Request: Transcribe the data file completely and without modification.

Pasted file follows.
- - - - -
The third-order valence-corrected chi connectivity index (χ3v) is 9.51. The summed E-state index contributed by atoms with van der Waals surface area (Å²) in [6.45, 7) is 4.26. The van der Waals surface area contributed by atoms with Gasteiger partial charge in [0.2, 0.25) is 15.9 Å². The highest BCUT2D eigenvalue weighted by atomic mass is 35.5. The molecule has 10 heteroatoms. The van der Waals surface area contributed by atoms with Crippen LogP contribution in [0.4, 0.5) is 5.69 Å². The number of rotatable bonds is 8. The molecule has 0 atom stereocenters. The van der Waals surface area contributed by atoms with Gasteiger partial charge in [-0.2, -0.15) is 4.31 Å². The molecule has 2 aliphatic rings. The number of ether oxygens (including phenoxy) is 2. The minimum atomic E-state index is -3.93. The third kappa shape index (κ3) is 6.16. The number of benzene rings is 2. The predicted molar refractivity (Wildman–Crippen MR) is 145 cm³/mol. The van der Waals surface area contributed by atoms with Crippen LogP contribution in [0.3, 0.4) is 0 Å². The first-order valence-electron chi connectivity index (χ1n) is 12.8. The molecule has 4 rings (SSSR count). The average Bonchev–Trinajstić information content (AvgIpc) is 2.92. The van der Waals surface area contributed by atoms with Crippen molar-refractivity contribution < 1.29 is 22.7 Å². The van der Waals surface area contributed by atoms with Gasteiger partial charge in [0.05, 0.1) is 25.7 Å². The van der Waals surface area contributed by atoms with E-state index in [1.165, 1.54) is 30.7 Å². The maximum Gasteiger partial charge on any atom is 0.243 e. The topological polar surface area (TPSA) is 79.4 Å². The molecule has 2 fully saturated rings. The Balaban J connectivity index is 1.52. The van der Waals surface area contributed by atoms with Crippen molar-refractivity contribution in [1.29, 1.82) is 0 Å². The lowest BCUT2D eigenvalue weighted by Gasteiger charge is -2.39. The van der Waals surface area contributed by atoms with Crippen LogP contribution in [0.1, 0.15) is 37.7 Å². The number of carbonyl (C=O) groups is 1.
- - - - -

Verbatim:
The third-order valence-corrected chi connectivity index (χ3v) is 9.51. The summed E-state index contributed by atoms with van der Waals surface area (Å²) in [6.45, 7) is 4.26. The van der Waals surface area contributed by atoms with Gasteiger partial charge in [0.2, 0.25) is 15.9 Å². The highest BCUT2D eigenvalue weighted by atomic mass is 35.5. The molecule has 10 heteroatoms. The van der Waals surface area contributed by atoms with Crippen LogP contribution in [0.4, 0.5) is 5.69 Å². The number of rotatable bonds is 8. The molecule has 0 atom stereocenters. The van der Waals surface area contributed by atoms with Gasteiger partial charge in [-0.2, -0.15) is 4.31 Å². The molecule has 2 aliphatic rings. The number of ether oxygens (including phenoxy) is 2. The minimum atomic E-state index is -3.93. The third kappa shape index (κ3) is 6.16. The number of benzene rings is 2. The predicted molar refractivity (Wildman–Crippen MR) is 145 cm³/mol. The van der Waals surface area contributed by atoms with Crippen LogP contribution in [0.3, 0.4) is 0 Å². The first-order valence-electron chi connectivity index (χ1n) is 12.8. The molecule has 4 rings (SSSR count). The average Bonchev–Trinajstić information content (AvgIpc) is 2.92. The van der Waals surface area contributed by atoms with Crippen molar-refractivity contribution < 1.29 is 22.7 Å². The van der Waals surface area contributed by atoms with Gasteiger partial charge in [0.05, 0.1) is 25.7 Å². The van der Waals surface area contributed by atoms with E-state index in [1.165, 1.54) is 30.7 Å². The maximum Gasteiger partial charge on any atom is 0.243 e. The topological polar surface area (TPSA) is 79.4 Å². The molecule has 2 fully saturated rings. The Balaban J connectivity index is 1.52. The van der Waals surface area contributed by atoms with Crippen molar-refractivity contribution in [1.29, 1.82) is 0 Å². The lowest BCUT2D eigenvalue weighted by Gasteiger charge is -2.39. The van der Waals surface area contributed by atoms with Crippen LogP contribution in [0.1, 0.15) is 37.7 Å². The number of carbonyl (C=O) groups is 1.